Deaths over a seven-year period at a mental health unit will be subject to an independent review, a health minister has announced.

Edward Argar said the Government intends to commission the investigation into “serious questions” raised by a “series of tragic deaths” at the Linden Centre in Chelmsford.

Families of patients who have died have been petitioning for a public inquiry.

Melanie Leahy’s son Matthew died at the Linden Centre on November 15, 2012.

Matthew, 20, was found hanging in his room.

An inquest into his death found there had been “multiple failings” at the centre.

Mrs Leahy, from the Maldon area, has been campaigning for the trust to be held to account.

More than 105,000 signatures were collected in support of a petition for a public inquiry into her son's death.

Mr Argar said it was hoped “lessons learnt” can benefit care across the NHS “as quickly as possible”, with the Department of Health also working with the Health and Safety Executive (HSE) to ensure the review does not prejudice ongoing legal action.

The HSE last month announced action was being taken against Essex Partnership University NHS Foundation Trust following an investigation into North Essex Partnership University NHS Foundation Trust (NEPUFT).

It investigated how NEPUFT managed risks from “fixed potential ligature points in its inpatient wards” between October 2004 and March 2015, with the first hearing due to take place on November 12 at Chelmsford Magistrates’ Court.

Speaking in the Commons, Mr Argar said health minister Nadine Dorries had given "careful consideration to the failures in care at the former North Essex Partnership Trust".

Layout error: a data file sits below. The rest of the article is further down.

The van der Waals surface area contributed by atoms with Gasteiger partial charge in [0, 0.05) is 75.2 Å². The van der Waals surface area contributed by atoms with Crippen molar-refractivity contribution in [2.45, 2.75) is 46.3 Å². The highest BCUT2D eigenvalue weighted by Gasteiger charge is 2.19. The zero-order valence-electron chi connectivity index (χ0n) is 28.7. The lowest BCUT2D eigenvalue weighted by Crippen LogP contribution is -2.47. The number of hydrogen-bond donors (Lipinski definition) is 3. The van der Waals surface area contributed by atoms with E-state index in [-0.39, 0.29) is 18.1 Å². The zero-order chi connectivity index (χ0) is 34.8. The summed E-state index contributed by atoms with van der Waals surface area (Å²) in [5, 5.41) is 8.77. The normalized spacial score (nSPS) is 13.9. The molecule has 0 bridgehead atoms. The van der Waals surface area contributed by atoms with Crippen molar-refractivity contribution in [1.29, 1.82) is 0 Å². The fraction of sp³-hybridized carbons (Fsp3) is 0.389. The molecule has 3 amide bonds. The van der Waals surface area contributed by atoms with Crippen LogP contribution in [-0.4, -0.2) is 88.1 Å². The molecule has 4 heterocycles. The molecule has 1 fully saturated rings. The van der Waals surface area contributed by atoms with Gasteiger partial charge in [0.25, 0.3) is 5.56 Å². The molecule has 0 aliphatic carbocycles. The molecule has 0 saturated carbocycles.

He said she had set out her intention to commission an independent review into the "serious questions raised by a series of tragic deaths of patients at the Linden Centre between 2008 and 2015”.

Replying to the debate, Mr Argar said: “I have noted the CQC’s review into the handling of these matters.

“However, the CQC states that it decided not to use criminal enforcement powers to prosecute the trust.

“They state this decision was taken after liaison with the Health and Safety Executive and Essex Police, instead using civil enforcement powers against the trust after Mr Wade’s death.

“They further state there was insufficient evidence to proceed to criminal enforcement as they state the evidence indicated that breaches were committed by a series of individuals whose action lay outside CQC’s prosecuting powers.”

In 2018, Essex Police dropped an investigation into up to 25 deaths of patients who were in the care of NEPUFT, at nine separate establishments, since 2000.

Investigators found “clear and basic failings” in care but insufficient evidence for corporate manslaughter charges.

The investigation began after allegations about Mr Leahy’s death.

North Essex Partnership University Trust merged with South Essex Partnership University Trust in April 2017, and the body is now called Essex Partnership University Trust.